Same goes for Solomon, who acknowledges that taking Goldenvoice’s “blood money” created a bit of a dilemma but that he feels, ultimately, that the team were able to make something positive of it.
“When I finally saw the bands on stage,” he says, "and I saw all our friends hanging out there, I did feel like this was a really good thing, that these people who have been working so hard finally got paid, and finally got the recognition they deserve."
Anyone with a soul would have been heartened to see Thee Commons’ closing Saturday night set, in which they brought their entire tropa mágica — a pink gorilla, a juggling clown, two mimes and more — for a spastic set of cumbia-punk, including a cover of Selena’s “La Carcacha." I stood next to a beaming couple who, very obviously, were either parents or grandparents of someone in the band. “East L.A. invaded Coachella, baby!” shouted vocalist David Pacheco, to a riot of applause.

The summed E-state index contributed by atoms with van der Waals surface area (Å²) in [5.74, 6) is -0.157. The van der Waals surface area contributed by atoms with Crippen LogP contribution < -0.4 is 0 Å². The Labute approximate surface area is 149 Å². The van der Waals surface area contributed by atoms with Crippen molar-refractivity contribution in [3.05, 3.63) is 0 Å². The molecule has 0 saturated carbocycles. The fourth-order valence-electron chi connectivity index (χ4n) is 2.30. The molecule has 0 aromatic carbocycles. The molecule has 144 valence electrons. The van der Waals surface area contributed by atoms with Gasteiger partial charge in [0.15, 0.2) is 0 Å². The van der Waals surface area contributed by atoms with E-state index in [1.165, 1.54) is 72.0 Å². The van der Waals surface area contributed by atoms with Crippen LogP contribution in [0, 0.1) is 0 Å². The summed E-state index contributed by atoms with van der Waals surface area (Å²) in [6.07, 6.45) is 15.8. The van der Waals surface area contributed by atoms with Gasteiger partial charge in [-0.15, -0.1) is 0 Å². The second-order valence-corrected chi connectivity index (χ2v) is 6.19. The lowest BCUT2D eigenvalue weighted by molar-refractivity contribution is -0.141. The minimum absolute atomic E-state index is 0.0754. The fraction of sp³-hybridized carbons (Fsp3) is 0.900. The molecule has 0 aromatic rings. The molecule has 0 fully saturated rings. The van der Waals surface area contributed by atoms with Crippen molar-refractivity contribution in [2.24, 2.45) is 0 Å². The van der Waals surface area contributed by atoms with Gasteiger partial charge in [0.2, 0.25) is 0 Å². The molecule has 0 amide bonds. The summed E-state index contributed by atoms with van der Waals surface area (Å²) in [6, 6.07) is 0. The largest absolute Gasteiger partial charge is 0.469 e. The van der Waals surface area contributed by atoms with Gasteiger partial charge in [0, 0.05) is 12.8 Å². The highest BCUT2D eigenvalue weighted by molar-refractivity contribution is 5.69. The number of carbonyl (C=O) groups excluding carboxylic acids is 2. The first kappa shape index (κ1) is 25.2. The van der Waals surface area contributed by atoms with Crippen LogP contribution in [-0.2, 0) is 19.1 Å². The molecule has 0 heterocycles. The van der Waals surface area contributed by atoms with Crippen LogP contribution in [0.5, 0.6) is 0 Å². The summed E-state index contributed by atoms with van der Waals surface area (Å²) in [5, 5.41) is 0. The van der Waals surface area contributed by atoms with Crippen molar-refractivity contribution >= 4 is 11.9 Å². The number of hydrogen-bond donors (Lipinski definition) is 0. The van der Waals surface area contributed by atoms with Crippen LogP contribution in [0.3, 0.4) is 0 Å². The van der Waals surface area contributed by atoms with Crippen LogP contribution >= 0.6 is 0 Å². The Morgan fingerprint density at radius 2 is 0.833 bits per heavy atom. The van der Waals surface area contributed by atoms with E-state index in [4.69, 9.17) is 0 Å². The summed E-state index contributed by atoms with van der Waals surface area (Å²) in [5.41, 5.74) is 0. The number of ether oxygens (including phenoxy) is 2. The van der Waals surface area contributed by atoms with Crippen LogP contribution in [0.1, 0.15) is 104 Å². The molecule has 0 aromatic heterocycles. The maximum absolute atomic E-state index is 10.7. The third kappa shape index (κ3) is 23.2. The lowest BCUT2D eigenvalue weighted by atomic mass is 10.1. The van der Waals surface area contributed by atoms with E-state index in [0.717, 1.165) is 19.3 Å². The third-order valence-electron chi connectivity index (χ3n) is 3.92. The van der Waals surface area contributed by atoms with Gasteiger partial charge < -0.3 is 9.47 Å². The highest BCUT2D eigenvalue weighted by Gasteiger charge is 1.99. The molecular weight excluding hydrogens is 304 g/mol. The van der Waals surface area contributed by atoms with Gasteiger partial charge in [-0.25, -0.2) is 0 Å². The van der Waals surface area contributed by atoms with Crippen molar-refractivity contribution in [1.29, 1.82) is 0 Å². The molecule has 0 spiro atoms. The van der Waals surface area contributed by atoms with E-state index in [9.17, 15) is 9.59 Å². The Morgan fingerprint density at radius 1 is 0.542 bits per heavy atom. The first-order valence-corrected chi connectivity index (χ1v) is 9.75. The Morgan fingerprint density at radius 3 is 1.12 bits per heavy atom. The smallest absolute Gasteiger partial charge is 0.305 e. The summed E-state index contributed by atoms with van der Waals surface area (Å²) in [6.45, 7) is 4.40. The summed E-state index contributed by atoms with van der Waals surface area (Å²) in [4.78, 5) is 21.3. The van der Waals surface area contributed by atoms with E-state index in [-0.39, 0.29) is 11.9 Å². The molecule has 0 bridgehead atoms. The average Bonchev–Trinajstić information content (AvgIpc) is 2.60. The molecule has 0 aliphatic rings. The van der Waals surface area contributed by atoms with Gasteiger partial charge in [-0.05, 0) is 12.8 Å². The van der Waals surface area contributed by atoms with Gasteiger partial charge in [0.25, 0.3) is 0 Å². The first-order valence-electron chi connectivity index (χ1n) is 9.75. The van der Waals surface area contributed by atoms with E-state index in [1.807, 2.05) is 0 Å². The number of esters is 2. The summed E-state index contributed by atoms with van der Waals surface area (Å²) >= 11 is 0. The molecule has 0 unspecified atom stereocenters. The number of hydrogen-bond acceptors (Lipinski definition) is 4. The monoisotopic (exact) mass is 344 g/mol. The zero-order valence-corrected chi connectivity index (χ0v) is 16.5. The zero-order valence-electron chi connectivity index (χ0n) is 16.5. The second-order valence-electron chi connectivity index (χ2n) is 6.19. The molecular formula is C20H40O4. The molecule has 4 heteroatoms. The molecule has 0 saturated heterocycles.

The next night, I finally grabbed the blonde kid who had been wearing the Municipal Waste shirt the day before — now he was wearing a TSOL shirt, and had just been fully rocking out to TSOL’s closing Sunday night set.
It turns out, the kid — Brett Dunkin, 17 — had, despite not knowing much about the Sonora going in, spent pretty much the entire weekend there. He’d been coming to Coachella with his parents since he was 8 years old, and said he’d been yearning for a tent like this, “to keep out all the people who usually would have been talking during rock bands' sets.” He said two bands he’d never heard before, Quitapenas and Thee Commons, blew him away.
“I love this tent,” Dunkin said. "I love the design. It really gives off a fun vibe. A mood that just makes you want to have fun."